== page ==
Project Café: 1973 Honda CB500, Part 1
BikeBandit.com and Motorcycle Classics team up to build a café racer for the street
Win our 1973 CB500 Four! Here it is in all its faded glory, but it's quickly turning into a different machine. As our series of articles describe, we're deep into our rebuild, turning this old dog into a café racer for the street. Look for the link to our sweepstakes – you might take our Honda home once we've put it back on the road!
With help from Bikebandit.com, Motorcycle Classics took a tired old 1973 Honda CB500 Four and turned it into a café racer for the street. Our first report appears below, and you can follow the build by clicking on the links below.
Project Café - Part 2
Project Café - Part 3
Project Café - Part 4
Project Café - Part 5Project Café - Master cylinder rebuild
I can’t count how many times editor Backus and I have told friends that if you’re going to restore a bike, especially something common, take your time and find a decent example. Don’t buy the cheapest one you can find, because the $400 you might save in purchase price will be spent later in parts, time and headaches. Of course, we never listen to our own advice.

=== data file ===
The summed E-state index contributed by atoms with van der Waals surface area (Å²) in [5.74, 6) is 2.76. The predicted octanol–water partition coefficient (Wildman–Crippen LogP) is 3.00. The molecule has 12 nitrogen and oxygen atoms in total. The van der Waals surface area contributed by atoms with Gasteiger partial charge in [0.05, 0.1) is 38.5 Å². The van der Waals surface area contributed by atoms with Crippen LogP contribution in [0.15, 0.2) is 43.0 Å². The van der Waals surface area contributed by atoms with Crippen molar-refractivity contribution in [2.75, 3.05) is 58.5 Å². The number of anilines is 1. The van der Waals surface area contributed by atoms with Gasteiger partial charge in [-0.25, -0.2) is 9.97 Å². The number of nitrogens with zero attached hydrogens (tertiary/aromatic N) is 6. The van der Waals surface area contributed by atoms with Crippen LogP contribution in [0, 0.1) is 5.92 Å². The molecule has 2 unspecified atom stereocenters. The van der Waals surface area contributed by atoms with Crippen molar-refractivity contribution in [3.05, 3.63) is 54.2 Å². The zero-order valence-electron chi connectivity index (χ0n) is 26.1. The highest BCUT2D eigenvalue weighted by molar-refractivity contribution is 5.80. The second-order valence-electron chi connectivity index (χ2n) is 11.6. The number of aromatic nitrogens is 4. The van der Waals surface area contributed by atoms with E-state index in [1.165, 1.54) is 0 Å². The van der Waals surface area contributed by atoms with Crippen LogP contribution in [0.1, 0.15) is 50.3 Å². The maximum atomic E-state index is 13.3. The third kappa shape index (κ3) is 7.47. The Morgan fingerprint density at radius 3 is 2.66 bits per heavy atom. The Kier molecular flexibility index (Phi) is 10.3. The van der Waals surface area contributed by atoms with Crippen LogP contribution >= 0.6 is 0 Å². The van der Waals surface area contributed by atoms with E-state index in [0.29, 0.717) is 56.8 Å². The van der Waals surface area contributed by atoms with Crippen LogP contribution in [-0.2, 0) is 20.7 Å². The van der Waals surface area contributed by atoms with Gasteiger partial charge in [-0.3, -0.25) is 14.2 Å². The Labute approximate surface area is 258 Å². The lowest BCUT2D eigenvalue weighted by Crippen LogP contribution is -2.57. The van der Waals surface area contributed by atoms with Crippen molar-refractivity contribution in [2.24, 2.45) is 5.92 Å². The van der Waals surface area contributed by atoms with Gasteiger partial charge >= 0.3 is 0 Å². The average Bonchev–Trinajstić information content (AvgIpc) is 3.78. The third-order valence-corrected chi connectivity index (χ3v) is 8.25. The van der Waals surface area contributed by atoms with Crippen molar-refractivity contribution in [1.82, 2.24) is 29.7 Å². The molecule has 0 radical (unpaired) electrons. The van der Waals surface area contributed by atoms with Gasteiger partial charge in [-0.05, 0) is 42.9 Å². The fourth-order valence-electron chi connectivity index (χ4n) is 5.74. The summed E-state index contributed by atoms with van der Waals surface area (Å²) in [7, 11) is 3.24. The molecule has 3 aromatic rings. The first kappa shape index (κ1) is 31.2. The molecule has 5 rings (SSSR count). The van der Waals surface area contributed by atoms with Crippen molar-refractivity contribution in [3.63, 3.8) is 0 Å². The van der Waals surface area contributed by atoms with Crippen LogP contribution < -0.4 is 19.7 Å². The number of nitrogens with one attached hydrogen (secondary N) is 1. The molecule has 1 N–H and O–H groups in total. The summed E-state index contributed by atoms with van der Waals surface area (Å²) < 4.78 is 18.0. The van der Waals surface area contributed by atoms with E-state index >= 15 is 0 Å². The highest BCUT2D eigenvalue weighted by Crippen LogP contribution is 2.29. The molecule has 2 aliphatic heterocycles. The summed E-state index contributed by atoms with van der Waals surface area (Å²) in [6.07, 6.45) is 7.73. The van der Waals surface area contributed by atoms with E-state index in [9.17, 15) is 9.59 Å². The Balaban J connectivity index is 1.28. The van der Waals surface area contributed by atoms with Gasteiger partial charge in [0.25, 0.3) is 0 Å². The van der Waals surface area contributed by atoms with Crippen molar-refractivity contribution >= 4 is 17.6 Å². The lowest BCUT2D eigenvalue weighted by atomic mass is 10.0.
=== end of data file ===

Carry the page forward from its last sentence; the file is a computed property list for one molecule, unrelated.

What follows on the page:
The problem is, we’re impatient. Heck, sometimes we’re just downright lazy. Because it wasn’t long after we decided that our next bike should be a Seventies Honda of some sort that one of Backus’ buddies e-mailed him a photo of his latest barn find, a 1973 Honda CB500 Four, which sounded like the perfect project bike to us. The CB in question was complete (even if the front brake caliper was in a bag), but it didn’t run. It was for sale, and, importantly, the price was right. It was obvious this bike had led a hard life and frankly, the closer we looked, the rougher it was. And while that didn’t scare us, in hindsight, it probably should have.
So of course we bought it.
But we’re also optimists. We didn’t see a nasty, worn-out pile of junk before us. We saw a smooth, sleek café racer, complete with a nice 4-into-1 pipe, low bars, a custom seat and/or tail fairing, maybe a different tank, new paint, new tires, custom wheels and more. And with BikeBandit.com sponsoring our project, we knew we had a great source for information and parts. Bring it on, we said.
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